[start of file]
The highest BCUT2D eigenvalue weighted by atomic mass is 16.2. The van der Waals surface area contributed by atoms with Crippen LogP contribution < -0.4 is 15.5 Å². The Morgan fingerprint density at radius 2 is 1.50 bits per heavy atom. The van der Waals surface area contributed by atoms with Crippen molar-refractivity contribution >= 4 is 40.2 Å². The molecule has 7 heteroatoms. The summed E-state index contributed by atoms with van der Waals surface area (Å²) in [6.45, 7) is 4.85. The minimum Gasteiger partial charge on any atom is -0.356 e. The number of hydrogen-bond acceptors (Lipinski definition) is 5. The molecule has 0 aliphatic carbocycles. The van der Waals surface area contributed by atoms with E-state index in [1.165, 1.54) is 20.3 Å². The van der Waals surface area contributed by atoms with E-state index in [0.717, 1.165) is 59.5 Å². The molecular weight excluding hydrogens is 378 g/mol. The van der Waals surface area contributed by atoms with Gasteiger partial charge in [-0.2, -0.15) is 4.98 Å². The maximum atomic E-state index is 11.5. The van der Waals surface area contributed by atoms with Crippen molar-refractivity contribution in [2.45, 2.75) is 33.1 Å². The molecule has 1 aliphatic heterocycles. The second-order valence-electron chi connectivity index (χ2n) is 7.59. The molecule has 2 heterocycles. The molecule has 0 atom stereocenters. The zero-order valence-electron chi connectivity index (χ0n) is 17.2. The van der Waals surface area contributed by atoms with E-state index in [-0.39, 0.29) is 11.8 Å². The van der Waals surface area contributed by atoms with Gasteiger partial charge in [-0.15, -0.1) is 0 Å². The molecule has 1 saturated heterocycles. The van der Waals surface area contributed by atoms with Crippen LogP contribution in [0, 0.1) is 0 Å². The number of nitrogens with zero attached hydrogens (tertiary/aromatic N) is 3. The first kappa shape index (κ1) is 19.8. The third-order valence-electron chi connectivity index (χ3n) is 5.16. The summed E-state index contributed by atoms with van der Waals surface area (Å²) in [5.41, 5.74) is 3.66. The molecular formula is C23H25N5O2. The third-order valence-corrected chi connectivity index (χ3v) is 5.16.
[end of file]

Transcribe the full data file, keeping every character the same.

The highest BCUT2D eigenvalue weighted by atomic mass is 16.2. The van der Waals surface area contributed by atoms with Crippen LogP contribution < -0.4 is 15.5 Å². The Morgan fingerprint density at radius 2 is 1.50 bits per heavy atom. The van der Waals surface area contributed by atoms with Crippen molar-refractivity contribution >= 4 is 40.2 Å². The molecule has 7 heteroatoms. The summed E-state index contributed by atoms with van der Waals surface area (Å²) in [6.45, 7) is 4.85. The minimum Gasteiger partial charge on any atom is -0.356 e. The number of hydrogen-bond acceptors (Lipinski definition) is 5. The molecule has 0 aliphatic carbocycles. The van der Waals surface area contributed by atoms with E-state index in [1.165, 1.54) is 20.3 Å². The van der Waals surface area contributed by atoms with E-state index in [0.717, 1.165) is 59.5 Å². The molecular weight excluding hydrogens is 378 g/mol. The van der Waals surface area contributed by atoms with Gasteiger partial charge in [-0.2, -0.15) is 4.98 Å². The maximum atomic E-state index is 11.5. The van der Waals surface area contributed by atoms with Crippen molar-refractivity contribution in [2.45, 2.75) is 33.1 Å². The molecule has 1 aliphatic heterocycles. The second-order valence-electron chi connectivity index (χ2n) is 7.59. The molecule has 2 heterocycles. The molecule has 0 atom stereocenters. The zero-order valence-electron chi connectivity index (χ0n) is 17.2. The van der Waals surface area contributed by atoms with E-state index in [-0.39, 0.29) is 11.8 Å². The van der Waals surface area contributed by atoms with Gasteiger partial charge in [-0.15, -0.1) is 0 Å². The molecule has 1 saturated heterocycles. The van der Waals surface area contributed by atoms with Crippen LogP contribution in [0, 0.1) is 0 Å². The number of nitrogens with zero attached hydrogens (tertiary/aromatic N) is 3. The first kappa shape index (κ1) is 19.8. The third-order valence-electron chi connectivity index (χ3n) is 5.16. The summed E-state index contributed by atoms with van der Waals surface area (Å²) in [5.41, 5.74) is 3.66. The molecular formula is C23H25N5O2. The third-order valence-corrected chi connectivity index (χ3v) is 5.16.